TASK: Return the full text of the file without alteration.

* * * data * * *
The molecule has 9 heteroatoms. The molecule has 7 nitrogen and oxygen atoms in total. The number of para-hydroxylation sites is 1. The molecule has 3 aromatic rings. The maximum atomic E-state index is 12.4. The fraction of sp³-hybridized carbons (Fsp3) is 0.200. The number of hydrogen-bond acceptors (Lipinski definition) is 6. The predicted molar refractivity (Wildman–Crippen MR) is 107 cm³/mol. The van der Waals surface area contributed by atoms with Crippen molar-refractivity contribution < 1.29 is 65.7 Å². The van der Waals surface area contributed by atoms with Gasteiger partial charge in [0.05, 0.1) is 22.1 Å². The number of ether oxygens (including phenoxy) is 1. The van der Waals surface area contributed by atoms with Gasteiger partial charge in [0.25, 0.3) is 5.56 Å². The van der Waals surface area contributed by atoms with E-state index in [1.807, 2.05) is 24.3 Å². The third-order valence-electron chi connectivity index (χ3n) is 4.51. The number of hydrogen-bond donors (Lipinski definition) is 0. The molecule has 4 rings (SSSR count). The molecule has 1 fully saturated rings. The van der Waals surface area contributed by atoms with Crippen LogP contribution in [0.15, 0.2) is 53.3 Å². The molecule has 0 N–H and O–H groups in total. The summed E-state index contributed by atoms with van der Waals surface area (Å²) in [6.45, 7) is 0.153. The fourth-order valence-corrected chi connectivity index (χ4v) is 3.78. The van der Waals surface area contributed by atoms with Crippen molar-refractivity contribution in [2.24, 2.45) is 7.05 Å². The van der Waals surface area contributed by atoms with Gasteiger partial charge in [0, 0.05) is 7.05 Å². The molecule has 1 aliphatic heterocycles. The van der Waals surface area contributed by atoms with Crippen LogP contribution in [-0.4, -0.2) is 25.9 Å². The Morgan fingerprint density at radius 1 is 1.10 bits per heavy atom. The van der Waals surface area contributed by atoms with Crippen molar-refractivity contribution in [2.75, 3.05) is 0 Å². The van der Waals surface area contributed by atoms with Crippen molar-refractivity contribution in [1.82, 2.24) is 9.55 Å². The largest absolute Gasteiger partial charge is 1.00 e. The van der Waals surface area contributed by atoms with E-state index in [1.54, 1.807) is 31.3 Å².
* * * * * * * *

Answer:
The molecule has 9 heteroatoms. The molecule has 7 nitrogen and oxygen atoms in total. The number of para-hydroxylation sites is 1. The molecule has 3 aromatic rings. The maximum atomic E-state index is 12.4. The fraction of sp³-hybridized carbons (Fsp3) is 0.200. The number of hydrogen-bond acceptors (Lipinski definition) is 6. The predicted molar refractivity (Wildman–Crippen MR) is 107 cm³/mol. The van der Waals surface area contributed by atoms with Crippen molar-refractivity contribution < 1.29 is 65.7 Å². The van der Waals surface area contributed by atoms with Gasteiger partial charge in [0.05, 0.1) is 22.1 Å². The number of ether oxygens (including phenoxy) is 1. The van der Waals surface area contributed by atoms with Gasteiger partial charge in [0.25, 0.3) is 5.56 Å². The van der Waals surface area contributed by atoms with E-state index in [1.807, 2.05) is 24.3 Å². The third-order valence-electron chi connectivity index (χ3n) is 4.51. The number of hydrogen-bond donors (Lipinski definition) is 0. The molecule has 4 rings (SSSR count). The molecule has 1 fully saturated rings. The van der Waals surface area contributed by atoms with Crippen LogP contribution in [0.15, 0.2) is 53.3 Å². The molecule has 0 N–H and O–H groups in total. The summed E-state index contributed by atoms with van der Waals surface area (Å²) in [6.45, 7) is 0.153. The fourth-order valence-corrected chi connectivity index (χ4v) is 3.78. The van der Waals surface area contributed by atoms with Crippen molar-refractivity contribution in [2.24, 2.45) is 7.05 Å². The van der Waals surface area contributed by atoms with Gasteiger partial charge in [0, 0.05) is 7.05 Å². The molecule has 1 aliphatic heterocycles. The van der Waals surface area contributed by atoms with Crippen LogP contribution in [-0.4, -0.2) is 25.9 Å². The Morgan fingerprint density at radius 1 is 1.10 bits per heavy atom. The van der Waals surface area contributed by atoms with Crippen molar-refractivity contribution in [2.75, 3.05) is 0 Å². The van der Waals surface area contributed by atoms with Crippen molar-refractivity contribution in [1.82, 2.24) is 9.55 Å². The largest absolute Gasteiger partial charge is 1.00 e. The van der Waals surface area contributed by atoms with E-state index in [1.54, 1.807) is 31.3 Å².